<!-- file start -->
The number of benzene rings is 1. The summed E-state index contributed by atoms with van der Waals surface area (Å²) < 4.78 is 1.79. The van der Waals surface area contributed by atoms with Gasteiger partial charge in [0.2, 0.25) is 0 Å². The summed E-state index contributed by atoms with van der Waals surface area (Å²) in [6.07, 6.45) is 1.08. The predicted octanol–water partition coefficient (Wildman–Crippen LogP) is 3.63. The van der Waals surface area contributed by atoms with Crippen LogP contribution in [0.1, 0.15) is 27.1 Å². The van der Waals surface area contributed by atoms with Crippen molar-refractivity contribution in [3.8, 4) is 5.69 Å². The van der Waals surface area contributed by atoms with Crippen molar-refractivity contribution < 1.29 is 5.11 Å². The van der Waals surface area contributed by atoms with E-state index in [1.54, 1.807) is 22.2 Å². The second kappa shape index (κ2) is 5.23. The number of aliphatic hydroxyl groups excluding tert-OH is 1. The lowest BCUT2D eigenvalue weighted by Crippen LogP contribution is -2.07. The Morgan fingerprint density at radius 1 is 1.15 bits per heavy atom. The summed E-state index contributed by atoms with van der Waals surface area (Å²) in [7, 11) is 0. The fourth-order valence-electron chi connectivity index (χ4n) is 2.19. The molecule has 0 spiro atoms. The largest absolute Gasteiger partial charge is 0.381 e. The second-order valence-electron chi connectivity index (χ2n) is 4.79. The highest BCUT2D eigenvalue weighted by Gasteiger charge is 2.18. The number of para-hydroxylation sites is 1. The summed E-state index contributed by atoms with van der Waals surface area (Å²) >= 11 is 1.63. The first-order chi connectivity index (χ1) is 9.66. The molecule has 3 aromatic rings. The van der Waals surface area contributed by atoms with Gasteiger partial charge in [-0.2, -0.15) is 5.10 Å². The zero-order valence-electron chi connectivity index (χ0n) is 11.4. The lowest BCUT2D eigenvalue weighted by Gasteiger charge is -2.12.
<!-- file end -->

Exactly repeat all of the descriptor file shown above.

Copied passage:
The number of benzene rings is 1. The summed E-state index contributed by atoms with van der Waals surface area (Å²) < 4.78 is 1.79. The van der Waals surface area contributed by atoms with Gasteiger partial charge in [0.2, 0.25) is 0 Å². The summed E-state index contributed by atoms with van der Waals surface area (Å²) in [6.07, 6.45) is 1.08. The predicted octanol–water partition coefficient (Wildman–Crippen LogP) is 3.63. The van der Waals surface area contributed by atoms with Crippen LogP contribution in [0.1, 0.15) is 27.1 Å². The van der Waals surface area contributed by atoms with Crippen molar-refractivity contribution in [3.8, 4) is 5.69 Å². The van der Waals surface area contributed by atoms with Crippen molar-refractivity contribution < 1.29 is 5.11 Å². The van der Waals surface area contributed by atoms with E-state index in [1.54, 1.807) is 22.2 Å². The second kappa shape index (κ2) is 5.23. The number of aliphatic hydroxyl groups excluding tert-OH is 1. The lowest BCUT2D eigenvalue weighted by Crippen LogP contribution is -2.07. The Morgan fingerprint density at radius 1 is 1.15 bits per heavy atom. The summed E-state index contributed by atoms with van der Waals surface area (Å²) in [7, 11) is 0. The fourth-order valence-electron chi connectivity index (χ4n) is 2.19. The molecule has 0 spiro atoms. The largest absolute Gasteiger partial charge is 0.381 e. The second-order valence-electron chi connectivity index (χ2n) is 4.79. The highest BCUT2D eigenvalue weighted by Gasteiger charge is 2.18. The number of para-hydroxylation sites is 1. The summed E-state index contributed by atoms with van der Waals surface area (Å²) >= 11 is 1.63. The first-order chi connectivity index (χ1) is 9.66. The molecule has 3 aromatic rings. The van der Waals surface area contributed by atoms with Gasteiger partial charge in [-0.2, -0.15) is 5.10 Å². The zero-order valence-electron chi connectivity index (χ0n) is 11.4. The lowest BCUT2D eigenvalue weighted by Gasteiger charge is -2.12.